Book: Shadow and Bone (Shadow and Bone #1)
Author: Leigh Bardugo
First book review of 2018, everyone! Who’s excited? Okay, just me? Moving on then. My first read of 2018 (and my first #RockMyTBR read) was the first book in Leigh Bardugo’s Grisha trilogy, recently renamed The Shadow and Bone trilogy as she is expanding the Grishaverse. I was super excited for this one, because I absolutely loved Six of Crows when I read it last summer but sadly it didn’t quite live up to my expectations. The plot was slow paced, and didn’t really pick up until right at the end, so it felt a lot longer than the 300+ pages of the book and I really couldn’t connect to the main character at all, which was such a shame. Here is a short synopsis of the book:
The Shadow Fold, a swathe of impenetrable darkness, crawling with monsters that feast on human flesh, is slowly destroying the once-great nation of Ravka.
Alina, a pale, lonely orphan, discovers a unique power that thrusts her into the lavish world of the kingdom’s magical elite – the Grisha. Could she be the key to unravelling the dark fabric of the Shadow Fold and setting Ravka free?
The Darkling, a creature of seductive charm and terrifying power, leader of the Grisha. If Alina is to fulfil her destiny, she must discover how to unlock her gift and face up to her dangerous attraction to him.
But what of Mal, Alina’s childhood best friend? As Alina contemplates her dazzling new future, why can’t she ever quite forget him?
Glorious. Epic. Irresistible. Romance. Perfect for fans of Kristin Cashore and Laini Taylor.
First off, the pacing was incredibly uneven. Some chapters were like thirty pages long and some were like seven and I didn’t like this at all, it made the book very difficult to get into, especially when the plot was incredibly thin on the ground for most of the book (the prologue was really gripping but then it severely slowed and didn’t pick up again till the end), for the most part it focus on Alina training and learning how to use her powers and whilst that’s important, it wasn’t the most fun to read about for twenty or thirty pages at a time.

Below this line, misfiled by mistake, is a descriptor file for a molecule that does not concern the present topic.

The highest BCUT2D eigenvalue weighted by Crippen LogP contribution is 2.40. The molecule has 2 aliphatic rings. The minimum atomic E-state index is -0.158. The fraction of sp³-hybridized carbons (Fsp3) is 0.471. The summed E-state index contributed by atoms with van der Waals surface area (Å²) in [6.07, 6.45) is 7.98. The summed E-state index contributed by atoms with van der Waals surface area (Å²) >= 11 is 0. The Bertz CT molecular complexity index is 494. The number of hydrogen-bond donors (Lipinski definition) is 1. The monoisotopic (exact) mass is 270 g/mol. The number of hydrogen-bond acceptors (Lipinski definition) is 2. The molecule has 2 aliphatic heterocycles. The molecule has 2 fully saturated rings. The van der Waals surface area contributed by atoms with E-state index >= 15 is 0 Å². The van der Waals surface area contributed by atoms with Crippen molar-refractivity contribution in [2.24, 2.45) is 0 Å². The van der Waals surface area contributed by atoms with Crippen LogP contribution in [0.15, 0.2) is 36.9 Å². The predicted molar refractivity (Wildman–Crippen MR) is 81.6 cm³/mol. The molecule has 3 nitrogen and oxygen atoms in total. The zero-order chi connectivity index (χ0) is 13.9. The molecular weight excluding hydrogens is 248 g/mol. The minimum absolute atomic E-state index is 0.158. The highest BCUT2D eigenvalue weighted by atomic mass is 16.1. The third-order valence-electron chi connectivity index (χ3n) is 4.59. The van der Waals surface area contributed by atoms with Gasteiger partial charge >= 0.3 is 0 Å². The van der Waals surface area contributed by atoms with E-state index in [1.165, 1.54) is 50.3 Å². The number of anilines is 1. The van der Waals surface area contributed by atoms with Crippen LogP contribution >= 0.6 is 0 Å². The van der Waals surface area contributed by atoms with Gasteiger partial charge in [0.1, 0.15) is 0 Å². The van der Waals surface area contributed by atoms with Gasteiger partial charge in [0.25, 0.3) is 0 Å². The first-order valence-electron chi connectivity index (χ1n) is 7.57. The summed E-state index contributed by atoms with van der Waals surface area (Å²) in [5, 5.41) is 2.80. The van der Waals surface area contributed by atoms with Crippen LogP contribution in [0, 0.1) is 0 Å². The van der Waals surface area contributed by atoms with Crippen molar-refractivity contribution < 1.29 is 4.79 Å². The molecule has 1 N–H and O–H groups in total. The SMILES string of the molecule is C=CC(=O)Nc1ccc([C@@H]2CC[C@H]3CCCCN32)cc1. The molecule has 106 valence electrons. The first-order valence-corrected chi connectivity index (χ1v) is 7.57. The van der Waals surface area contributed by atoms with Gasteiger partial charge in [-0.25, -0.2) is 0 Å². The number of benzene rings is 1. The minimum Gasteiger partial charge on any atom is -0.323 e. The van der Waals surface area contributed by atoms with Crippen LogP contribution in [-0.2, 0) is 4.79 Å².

Then there was Alina herself, who I just couldn’t connect to at all. I mean okay, I am in my twenties now, so that could be part of it, but even considering that, I’ve managed to find YA characters that I could connect to before. Alina for me, just seemed bland, for a lot of the first half of the book she was incredibly mopey, she got a little better when she started to grow into her powers but I still found her a little dull and I just didn’t really care about her at all. Mal as well, didn’t really seem to have any semblance of a personality, so of course, I didn’t really feel the romance between them because how can two such bland characters have any kind of chemistry? Answer: they can’t.
I also hated how Alina acted to any girl who showed even the slightest bit of in Mal, like girl, you haven’t told him how you feel about him, he’s not dating you, other girls are allowed to be interested!
Whilst Leigh Bardugo did go for the special snowflake here, I appreciated that despite having these awesome powers, Alina did struggle in learning to use them, it’s irritating when protagonists have awesome powers and are amazing at everything else, Alina might have had these cool powers but she wasn’t good at everything and I appreciated seeing her struggle.
The Darkling was an interesting and complex character and I wish more time had been focused on him, he’s this charming and manipulative and ruthless guy but we don’t really get to see that side of him very much as Bardugo spends a lot of time trying to convince us and Alina that he’s decent. I wasn’t much of a fan of the hints of romance between The Darkling and Alina though, he’s several hundred years older than her for one and that makes me rather uncomfortable, I know it’s common in Fantasy, but that doesn’t mean I have to like it. Also must we with the love triangles? I know this was published a few years ago, but the point still stands!